Each Thursday since then I’ve given myself over to the rhythm of the morning and brought home funky vegetables like kohlrabi and garlic scapes, and introduced my kids to hand-shelled peas and dried-on-the-cob popcorn and the world’s largest zucchini. I come home filthy and exhausted working side-by-side with the college-kid crew, feeling badass with a mini-machete until my back and knees remind me I’m old enough to be their mom and possibly their grandma.

This morning while we were cutting cilantro, a guy who’s a  history major at Dickinson asked me what L20bands I like and a Tufts OT confided her misgivings about grad school and I love being wrong, especially about new experiences.


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Fowl haiku

CamChickCropMy boy palms the chick
Heat-lamp sleepy, slow blinks of
sunflower seed eyes

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Not just the facts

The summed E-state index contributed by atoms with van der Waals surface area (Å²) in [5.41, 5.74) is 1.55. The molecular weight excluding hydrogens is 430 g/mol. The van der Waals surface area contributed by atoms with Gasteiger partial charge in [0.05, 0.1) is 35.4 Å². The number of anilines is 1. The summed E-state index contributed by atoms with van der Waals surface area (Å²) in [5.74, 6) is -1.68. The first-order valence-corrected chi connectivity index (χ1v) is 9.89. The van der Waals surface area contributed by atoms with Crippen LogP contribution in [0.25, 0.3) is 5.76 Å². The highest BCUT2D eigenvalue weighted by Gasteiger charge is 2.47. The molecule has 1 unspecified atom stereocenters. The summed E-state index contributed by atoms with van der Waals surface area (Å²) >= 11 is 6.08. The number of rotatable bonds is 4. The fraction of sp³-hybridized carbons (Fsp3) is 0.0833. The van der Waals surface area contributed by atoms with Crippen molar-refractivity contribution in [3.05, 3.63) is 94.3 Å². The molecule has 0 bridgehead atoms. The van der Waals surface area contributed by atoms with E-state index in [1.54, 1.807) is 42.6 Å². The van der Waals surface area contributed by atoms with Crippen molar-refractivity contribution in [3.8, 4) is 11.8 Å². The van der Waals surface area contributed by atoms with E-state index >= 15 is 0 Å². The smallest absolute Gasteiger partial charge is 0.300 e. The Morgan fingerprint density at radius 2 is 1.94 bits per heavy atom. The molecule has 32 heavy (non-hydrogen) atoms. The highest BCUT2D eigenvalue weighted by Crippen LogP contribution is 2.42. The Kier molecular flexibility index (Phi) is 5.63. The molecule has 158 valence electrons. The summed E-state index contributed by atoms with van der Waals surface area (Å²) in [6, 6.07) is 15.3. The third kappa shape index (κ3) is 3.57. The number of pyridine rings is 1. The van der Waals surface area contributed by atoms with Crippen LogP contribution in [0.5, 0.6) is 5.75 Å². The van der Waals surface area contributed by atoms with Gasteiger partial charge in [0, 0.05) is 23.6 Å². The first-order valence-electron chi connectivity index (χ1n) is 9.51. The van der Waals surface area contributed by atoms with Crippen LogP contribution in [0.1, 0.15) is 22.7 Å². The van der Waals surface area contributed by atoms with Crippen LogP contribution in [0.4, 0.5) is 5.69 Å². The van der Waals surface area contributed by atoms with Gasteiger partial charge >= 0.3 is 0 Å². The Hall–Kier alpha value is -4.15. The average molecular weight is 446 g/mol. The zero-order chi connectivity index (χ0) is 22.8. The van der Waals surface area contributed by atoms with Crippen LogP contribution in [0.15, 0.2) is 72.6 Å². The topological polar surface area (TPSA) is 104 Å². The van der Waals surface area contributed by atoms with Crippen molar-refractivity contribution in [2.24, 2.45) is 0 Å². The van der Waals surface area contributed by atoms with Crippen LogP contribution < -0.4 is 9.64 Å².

Notes before the interview

I was getting ready for an interview recently, a follow-up phone call for a magazine piece profiling a semi-famous person. An entrepreneur who’d started off on the completely wrong foot before finding the right calling as a television personality, and on the way, happened to become a helluva great bartender.

I love this kind of journalism. It’s real-life storytelling, all the messy and gorgeous stuff of human nature that reminds us it’s never really just the facts ma’am, it’s the facts behind the facts. How people do what they do, and what drives them to do it. The times of struggle and stagnation, and the innovation that follows. It’s the story of the Olympian and the visionary, and it’s just as much the story of the murderer and the spy. Real life is as crazy and rich as any fiction.